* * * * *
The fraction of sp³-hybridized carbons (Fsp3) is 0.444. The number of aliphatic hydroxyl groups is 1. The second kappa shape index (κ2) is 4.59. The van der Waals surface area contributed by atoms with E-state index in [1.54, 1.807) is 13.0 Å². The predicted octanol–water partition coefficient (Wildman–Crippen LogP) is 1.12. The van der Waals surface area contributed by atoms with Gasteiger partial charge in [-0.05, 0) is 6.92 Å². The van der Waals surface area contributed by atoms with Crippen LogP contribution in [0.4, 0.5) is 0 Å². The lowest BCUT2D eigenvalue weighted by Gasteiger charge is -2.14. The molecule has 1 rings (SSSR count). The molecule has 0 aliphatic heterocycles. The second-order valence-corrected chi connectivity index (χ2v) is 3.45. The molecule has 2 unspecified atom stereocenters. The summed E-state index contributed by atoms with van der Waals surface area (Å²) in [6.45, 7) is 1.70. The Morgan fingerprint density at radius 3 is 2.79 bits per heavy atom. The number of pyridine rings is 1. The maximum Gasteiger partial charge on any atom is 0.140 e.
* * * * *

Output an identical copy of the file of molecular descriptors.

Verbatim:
The fraction of sp³-hybridized carbons (Fsp3) is 0.444. The number of aliphatic hydroxyl groups is 1. The second kappa shape index (κ2) is 4.59. The van der Waals surface area contributed by atoms with E-state index in [1.54, 1.807) is 13.0 Å². The predicted octanol–water partition coefficient (Wildman–Crippen LogP) is 1.12. The van der Waals surface area contributed by atoms with Gasteiger partial charge in [-0.05, 0) is 6.92 Å². The van der Waals surface area contributed by atoms with Crippen LogP contribution in [0.4, 0.5) is 0 Å². The lowest BCUT2D eigenvalue weighted by Gasteiger charge is -2.14. The molecule has 1 rings (SSSR count). The molecule has 0 aliphatic heterocycles. The second-order valence-corrected chi connectivity index (χ2v) is 3.45. The molecule has 2 unspecified atom stereocenters. The summed E-state index contributed by atoms with van der Waals surface area (Å²) in [6.45, 7) is 1.70. The Morgan fingerprint density at radius 3 is 2.79 bits per heavy atom. The number of pyridine rings is 1. The maximum Gasteiger partial charge on any atom is 0.140 e.